Bullying Defined

By Erin Herzeelle

Over the past several years, bullying has received increasing attention in the media and on school campuses as more and more children have fallen victim to the aggressive behavior. Parents and administrators are on alert for signs that children are the victims of bullying—or the perpetrators. Given the consequences, it’s important to understand the difference between bullying, rude, and mean behavior.

bullying-blog-quoteMany students experiment with aggressive behavior as a means to gain social status or acceptance. With guidance and intervention, many students recognize that this strategy is ineffective, short lived, inauthentic, and typically results in negative disciplinary consequences from parents and schools. In other words, many students come to realize that the connections formed with peers based on a common target or targets are not substantive, deep, or long lasting.

Furthermore, many students develop guilt over teasing, ostracizing, and degrading another individual and begin to feel compassion for the peers whom they have intimidated. In fact, some experts have argued that weathering these adolescent social struggles helps build empathy for those in an aggressor role, advocacy for those in an upstander role, and resilience for those in a targeted role. However, without intervention, these behaviors can grow into more repeated and ongoing harassment—bullying.

Rude, Mean, or Bullying Behavior?

Bullying is aggressive, purposeful, repeated behavior that involves a real or perceived power imbalance. In order for actions to be considered bullying, the behavior must be intentional, unkind, and recurring as well as include some imbalance of power between the parties involved. Many parents, students, and teachers have erroneously labeled a behavior as bullying when not all parameters are met. Inaccurately labeling an interaction as bullying can cause a smaller social conflict to become a much larger problem involving school administrators and possibly the local authorities. In addition, mistaking mean behavior for bullying can strip students of the opportunity to navigate social struggles independently as well as develop skills such as empathy, advocacy, and resilience. At the same time, failing to intervene in bullying situations can have negative consequences. Many victims of bullying behavior have an increased risk for doing poorly in school, dropping out of school, and developing mental health conditions, to name a few. Therefore, understanding the difference between mean and bullying behavior is critical to supporting all students developing social and emotional needs.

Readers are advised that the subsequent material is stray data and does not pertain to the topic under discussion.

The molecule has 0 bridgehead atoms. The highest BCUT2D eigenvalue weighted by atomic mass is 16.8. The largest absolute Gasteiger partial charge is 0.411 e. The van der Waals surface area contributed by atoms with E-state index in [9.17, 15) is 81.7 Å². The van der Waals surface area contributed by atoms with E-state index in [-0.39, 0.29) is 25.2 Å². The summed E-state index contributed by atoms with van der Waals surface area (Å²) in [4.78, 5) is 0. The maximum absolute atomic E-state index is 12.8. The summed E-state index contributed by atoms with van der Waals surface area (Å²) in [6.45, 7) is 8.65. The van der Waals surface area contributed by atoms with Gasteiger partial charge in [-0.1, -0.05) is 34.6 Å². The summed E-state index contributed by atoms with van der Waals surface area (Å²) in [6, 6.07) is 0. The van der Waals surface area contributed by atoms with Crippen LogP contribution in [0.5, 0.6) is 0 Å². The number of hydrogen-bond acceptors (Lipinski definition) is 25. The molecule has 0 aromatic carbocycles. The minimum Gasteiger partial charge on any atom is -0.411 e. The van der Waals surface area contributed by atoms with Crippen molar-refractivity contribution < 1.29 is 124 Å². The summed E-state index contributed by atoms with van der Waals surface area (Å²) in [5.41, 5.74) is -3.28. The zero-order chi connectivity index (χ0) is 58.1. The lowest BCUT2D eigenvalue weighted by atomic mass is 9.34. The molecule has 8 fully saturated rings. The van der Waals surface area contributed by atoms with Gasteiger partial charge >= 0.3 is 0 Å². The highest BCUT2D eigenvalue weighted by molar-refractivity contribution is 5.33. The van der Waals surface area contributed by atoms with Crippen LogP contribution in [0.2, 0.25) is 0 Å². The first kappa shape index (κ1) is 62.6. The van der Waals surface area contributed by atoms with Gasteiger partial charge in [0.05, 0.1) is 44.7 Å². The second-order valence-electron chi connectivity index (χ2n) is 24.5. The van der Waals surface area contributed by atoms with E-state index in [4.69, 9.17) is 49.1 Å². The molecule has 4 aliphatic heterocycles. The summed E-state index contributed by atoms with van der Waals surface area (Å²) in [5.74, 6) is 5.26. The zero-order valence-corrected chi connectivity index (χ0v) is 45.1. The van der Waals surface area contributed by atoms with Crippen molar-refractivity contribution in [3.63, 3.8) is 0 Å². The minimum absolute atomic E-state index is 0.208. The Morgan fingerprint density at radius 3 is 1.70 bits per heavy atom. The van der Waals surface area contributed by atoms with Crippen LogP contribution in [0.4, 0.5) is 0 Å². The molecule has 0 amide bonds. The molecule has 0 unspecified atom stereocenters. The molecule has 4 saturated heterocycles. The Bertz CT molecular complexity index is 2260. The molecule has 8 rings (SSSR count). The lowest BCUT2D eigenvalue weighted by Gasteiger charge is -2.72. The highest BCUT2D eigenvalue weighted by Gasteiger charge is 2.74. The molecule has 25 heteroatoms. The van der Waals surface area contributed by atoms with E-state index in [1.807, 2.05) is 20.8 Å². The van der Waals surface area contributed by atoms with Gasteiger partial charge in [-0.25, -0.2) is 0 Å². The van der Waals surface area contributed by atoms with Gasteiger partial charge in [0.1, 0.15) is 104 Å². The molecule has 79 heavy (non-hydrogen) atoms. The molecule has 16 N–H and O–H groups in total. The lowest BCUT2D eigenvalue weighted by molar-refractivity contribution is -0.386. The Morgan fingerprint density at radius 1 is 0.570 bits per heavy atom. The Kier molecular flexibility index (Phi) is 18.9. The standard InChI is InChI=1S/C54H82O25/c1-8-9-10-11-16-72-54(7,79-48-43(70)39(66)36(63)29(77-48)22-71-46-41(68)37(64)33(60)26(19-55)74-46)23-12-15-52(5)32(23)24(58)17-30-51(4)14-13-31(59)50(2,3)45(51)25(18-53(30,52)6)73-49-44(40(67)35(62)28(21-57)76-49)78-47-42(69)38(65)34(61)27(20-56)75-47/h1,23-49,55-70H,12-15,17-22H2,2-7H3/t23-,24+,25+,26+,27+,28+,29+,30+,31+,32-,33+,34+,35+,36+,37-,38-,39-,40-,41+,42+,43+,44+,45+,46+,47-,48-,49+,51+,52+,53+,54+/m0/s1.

Here is a chart that provides a quick reference for delineating rude versus mean versus bullying behavior.

RUDEMEANBULLYING
Unkind,
unwanted
Unkind,
unwanted
Unkind,
unwanted
UnintentionalIntentional,
purposeful
Intentional,
purposeful
Not repeated,
intermittent,
occasional
Not repeated,
intermittent,
occasional
Repeated,
persistent
Power imbalance
between
aggressor
and target. 
Ex. Age/grade,
physical size,
perceived
social status,
athletic/artistic/
academic ability, etc.
Example: Sylvia
walks by a
lunch table
asking her
friend, “Yuck,
what is that
fishy smell?”
Sylvia does
not notice
that Bob
has a tuna
fish sandwich
and that
he feels
embarrassed
eating his
sandwich
having heard
her comment.
Example: Sylvia
says to Bob,
who is eating
a tuna fish
sandwich,
“Tuna fish
is disgusting.
Your lunch
is gross.”
Bob gets up
and moves to
another table.
Example:
Everyday
Silvia walks
by Bob’s
lunch table
and finds
something
about his
lunch to
pick on: “Only
babies eat
peanut butter
and jelly
sandwiches.”
“Your soup
looks like
vomit.” “Nice
lunch box; it
looks like my
3-year-old
brother’s.”
Bob tries
sitting on the
other side
of the cafeteria
and eventually
starts eating
lunch
in the
bathroom.

Note that interrupting all of these types of behavior is encouraged as rude and mean behavior, when perpetuated, can lead to bullying behavior and are simply unkind behaviors that do not build community. All parties involved—the aggressors, observers, and targets—are all urged to disturb these behaviors by drawing a crowd or gathering allies for the target(s), scattering the crowd with specific focus on drawing the target away from the aggressor(s), changing the subject, and/or replying with quick retorts (stop it, over the line, too far).

erin herzeelle landmark counselor

Erin Herzelle is a counselor and tutorial teacher at Landmark Elementary•Middle School (EMS). Prior to joining Landmark, she worked in education in a variety of roles including kindergarten teacher, career counselor, and alumni director. She has a master’s degree in school counseling and mental health counseling.

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